Regarding the amount taxable, if the return on the $200,000 is all interest, which is unlikely due to your stated 30% return, you would just add it to your $72,000 of income and enter $132,000 as your taxable income in the calculator. Remember our calculator only considers your basic personal exemption as a deduction.

    The other choices of income category for the $60,000 are all dividends, or capital gains, or some combination of all three. You will also want to maximize your tax savings by taking advantage of the Tax Free Savings Account, if the investment is a candidate for a TFSA. If you didn't contribute last year, you can deposit $10,000 this year, as well as your spouse if you have one. I assume this investment is some private placement which, while it is not impossible to be part of a TFSA, is very difficult, and you will want to ensure you have an accountant who knows the rules.

    Not sure why you think buying into a business will reduce your taxable income, other than the potential for write offs if appropriate such as car expenses, and other overheads. If the $200,000 is borrowed money for investing, you can write off the cost of borrowing against your personal income.

    My main concern, forgive me for being blunt here, is that the vagueness of your question suggests you have not put a lot of thought into this venture, and I hope you seek out a competent lawyer and accountant to review your plans. Given the dollar amount involved, and your income, it does not appear you can afford to lose this $200,000, if the deal doesn't materialize as expected. It just doesn't add up for me.

    Two years ago I invested a measly $2,000 in a new company which held out the promise of tripling my money in 6 months. Here I am two years later, the investment never climbed above my buy-in price and is now worth $447.00. I loaned a friend $2,000 4 years ago for what was supposed to be a 2 month timeframe. By the time her secured creditors got hold of their share of the home sale proceeds, there was nothing left for me. Here I am 4 years later, without a dime returned, she filed for bankruptcy last year, and doubt I will ever see it. I relate these two stories, there are more, to indicate that things can appear rosy up front, and turn sour very quickly. Investors with Earl Jones and Bernie Madoff wish they had been more careful. Please be cautious and ask lots of questions. The more answers you receive will likely generate more questions, or at least it should.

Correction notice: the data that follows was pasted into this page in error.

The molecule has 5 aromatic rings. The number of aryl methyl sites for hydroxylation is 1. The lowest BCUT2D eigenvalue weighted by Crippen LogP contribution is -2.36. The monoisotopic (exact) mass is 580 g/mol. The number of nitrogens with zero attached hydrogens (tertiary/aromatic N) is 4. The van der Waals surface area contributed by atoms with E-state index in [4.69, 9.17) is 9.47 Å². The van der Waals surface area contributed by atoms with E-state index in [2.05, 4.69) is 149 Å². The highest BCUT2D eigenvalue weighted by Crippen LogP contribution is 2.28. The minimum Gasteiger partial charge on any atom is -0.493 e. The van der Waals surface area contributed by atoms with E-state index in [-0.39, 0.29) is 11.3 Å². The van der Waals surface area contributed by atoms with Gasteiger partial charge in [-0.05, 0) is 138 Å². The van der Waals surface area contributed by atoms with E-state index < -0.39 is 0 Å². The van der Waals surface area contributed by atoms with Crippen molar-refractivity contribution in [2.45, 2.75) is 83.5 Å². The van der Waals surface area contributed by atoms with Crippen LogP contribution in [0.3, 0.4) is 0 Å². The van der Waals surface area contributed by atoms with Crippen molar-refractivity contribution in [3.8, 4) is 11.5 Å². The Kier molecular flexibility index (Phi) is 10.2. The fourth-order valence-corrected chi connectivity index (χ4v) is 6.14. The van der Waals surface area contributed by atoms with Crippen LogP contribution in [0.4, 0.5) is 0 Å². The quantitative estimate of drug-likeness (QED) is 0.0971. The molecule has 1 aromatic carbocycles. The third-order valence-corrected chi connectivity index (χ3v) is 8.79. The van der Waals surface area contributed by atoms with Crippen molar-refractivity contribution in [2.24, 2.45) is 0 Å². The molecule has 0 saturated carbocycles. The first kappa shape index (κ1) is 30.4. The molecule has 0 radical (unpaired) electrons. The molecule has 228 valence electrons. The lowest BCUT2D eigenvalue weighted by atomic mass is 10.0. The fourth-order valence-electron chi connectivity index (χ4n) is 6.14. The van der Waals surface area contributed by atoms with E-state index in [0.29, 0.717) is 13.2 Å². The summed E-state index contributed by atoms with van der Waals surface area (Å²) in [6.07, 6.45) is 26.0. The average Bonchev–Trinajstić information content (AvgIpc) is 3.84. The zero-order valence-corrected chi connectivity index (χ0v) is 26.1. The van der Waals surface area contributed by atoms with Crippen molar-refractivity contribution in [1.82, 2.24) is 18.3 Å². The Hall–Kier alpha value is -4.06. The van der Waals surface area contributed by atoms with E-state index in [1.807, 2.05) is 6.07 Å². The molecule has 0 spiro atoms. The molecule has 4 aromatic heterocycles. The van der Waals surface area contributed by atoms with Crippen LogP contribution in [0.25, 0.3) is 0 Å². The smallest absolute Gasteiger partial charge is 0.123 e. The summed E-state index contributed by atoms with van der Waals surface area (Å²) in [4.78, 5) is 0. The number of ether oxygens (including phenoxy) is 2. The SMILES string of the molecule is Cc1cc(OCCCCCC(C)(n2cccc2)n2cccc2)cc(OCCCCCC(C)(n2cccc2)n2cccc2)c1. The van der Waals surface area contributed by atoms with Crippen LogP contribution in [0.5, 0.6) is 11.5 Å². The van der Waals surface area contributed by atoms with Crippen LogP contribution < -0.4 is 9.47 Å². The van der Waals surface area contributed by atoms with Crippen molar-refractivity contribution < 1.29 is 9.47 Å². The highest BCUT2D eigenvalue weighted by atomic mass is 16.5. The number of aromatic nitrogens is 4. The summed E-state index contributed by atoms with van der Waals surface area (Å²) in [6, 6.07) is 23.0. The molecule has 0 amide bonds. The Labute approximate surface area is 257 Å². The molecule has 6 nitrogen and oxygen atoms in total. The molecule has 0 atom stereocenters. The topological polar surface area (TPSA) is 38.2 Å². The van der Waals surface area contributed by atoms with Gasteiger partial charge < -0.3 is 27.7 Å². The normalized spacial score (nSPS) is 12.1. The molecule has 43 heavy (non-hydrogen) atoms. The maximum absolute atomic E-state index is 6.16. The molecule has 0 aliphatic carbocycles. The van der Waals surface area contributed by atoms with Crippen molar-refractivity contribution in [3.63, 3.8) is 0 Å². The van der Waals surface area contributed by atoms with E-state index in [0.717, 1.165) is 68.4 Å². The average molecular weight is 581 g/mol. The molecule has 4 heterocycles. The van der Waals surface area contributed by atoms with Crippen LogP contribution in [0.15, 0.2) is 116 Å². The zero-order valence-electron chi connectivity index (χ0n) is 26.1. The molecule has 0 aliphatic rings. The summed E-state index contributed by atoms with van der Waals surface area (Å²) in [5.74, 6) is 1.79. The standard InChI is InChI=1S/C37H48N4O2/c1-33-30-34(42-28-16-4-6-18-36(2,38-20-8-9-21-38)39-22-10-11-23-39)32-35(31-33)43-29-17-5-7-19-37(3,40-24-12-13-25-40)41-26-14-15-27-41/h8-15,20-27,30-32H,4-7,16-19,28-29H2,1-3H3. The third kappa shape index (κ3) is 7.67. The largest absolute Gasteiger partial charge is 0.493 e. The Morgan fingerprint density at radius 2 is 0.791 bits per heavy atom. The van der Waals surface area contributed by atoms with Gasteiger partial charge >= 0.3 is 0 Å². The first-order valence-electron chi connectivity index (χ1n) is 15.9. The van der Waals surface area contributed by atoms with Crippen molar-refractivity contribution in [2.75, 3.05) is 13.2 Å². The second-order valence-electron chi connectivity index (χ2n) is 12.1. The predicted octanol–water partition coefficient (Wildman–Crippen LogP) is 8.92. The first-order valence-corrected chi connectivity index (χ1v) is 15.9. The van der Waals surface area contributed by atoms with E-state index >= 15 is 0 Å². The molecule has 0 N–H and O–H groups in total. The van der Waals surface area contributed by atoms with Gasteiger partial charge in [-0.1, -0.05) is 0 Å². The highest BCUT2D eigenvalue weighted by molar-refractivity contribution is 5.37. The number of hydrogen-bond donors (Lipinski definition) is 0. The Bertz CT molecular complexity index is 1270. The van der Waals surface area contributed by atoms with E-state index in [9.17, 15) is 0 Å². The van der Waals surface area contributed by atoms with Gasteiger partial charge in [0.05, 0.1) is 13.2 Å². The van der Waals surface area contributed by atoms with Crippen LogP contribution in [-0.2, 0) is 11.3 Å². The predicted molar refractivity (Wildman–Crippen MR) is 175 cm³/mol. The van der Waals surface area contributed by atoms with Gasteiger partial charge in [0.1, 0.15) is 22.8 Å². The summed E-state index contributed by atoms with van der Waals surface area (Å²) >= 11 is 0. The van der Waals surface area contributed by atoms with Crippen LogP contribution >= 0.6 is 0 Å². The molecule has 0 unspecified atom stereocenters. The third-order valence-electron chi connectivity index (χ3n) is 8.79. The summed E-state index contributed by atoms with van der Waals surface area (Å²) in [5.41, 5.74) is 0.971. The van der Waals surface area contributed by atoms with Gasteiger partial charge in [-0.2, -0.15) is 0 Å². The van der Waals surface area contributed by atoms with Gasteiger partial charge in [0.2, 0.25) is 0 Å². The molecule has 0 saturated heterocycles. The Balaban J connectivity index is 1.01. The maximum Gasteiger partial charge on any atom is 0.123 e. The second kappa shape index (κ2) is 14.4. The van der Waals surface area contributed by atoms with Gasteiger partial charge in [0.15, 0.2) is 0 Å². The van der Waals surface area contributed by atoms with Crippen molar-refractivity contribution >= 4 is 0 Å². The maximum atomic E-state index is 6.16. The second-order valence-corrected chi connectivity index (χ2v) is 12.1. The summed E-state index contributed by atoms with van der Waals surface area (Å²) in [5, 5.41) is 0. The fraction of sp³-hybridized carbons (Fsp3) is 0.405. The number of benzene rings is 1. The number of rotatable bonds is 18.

Good luck.

  46. Anne Tolson 02/13/2010 at 4:42 pm

    I really appreciate your calculator. It's given me a good idea of the taxes I'll pay. But it would be great to have a tool that tells one how much they should contribute in RRSPs.
    I don't know if you can help me with this question... but I started a part-time job in 2009. I made $18,500 (gross) and my employer held back a total of $1,912 in federal and provincial taxes (I live in B.C.). I have tons of room in my RRSP. Is there an ideal contribution for me to make that would maximize the refund I might get?
    Thanks for any help you can provide.

  47. Frederick Danguecan 02/18/2010 at 8:38 am


    Im new too taxes and this calculator. I'm single and living in ontario. I have grossed $38453.92 this year and have paid $6319.86 in federal taxes. with cpp and ei iv had a total of $8728.66 deducted from my pay. Will i get a refund or will i owe?

    Thanks so much!


  48. Richard Parkinson 02/18/2010 at 11:49 am

    According to our calculator, based on a taxable income of $38,454 in Ontario, just considering the deduction of your basic personal deduction, the highest tax payable should be $6,059. Out of interest, this same income for 2010 will only cost you $5,755, as most provinces have increased their personal deduction amount.
    Your contribution as an employee to CPP is 4.95% of your YMPE (Yearly Maximum Pensionable Earnings which was $46,300 in 2009) which would amount to approx. $1,884 (I am not a payroll administrator) of the total $8,729 deducted, leaving $6,845. No sure what the other deductions they have taken, e.g. any contribution to your group benefits plan could easily be $50 - $100 per month.

    As a general comment, your payroll department calculates deductions using a complex set of formulas and generally get it right to within a few dollars. The one time when it goes haywire is if you work a lot of overtime. Suppose you make $3,000 per month basic salary, which is $36,000 per year. The calculator for 2010 says your marginal tax rate is 20.05%. In one month you work a lot of overtime, and in that pay period your make an extra $1,000. I believe the way payroll works is, they assume you are making $4,000 per month all the time, and tax you accordingly. The calculator says for $48,000 per year your marginal tax rate would be 31.15%, so you pay 31.15% tax on that extra $1,000, which is why most people complain when they see their overtime cheque that most of it goes to taxes. If this extra $1,000 was a onetime event, bumping your basic income to $37,000 you would still be in the 20.05% marginal tax rate, and should expect to get approx. $100 refund for the extra tax you paid on your overtime.

    So unfortunately I doubt you will get much, if any of a refund. Sorry to be the bearer of bad news, as a big refund is always something to look forward to even though it is not prudent to be loaning the CRA free money.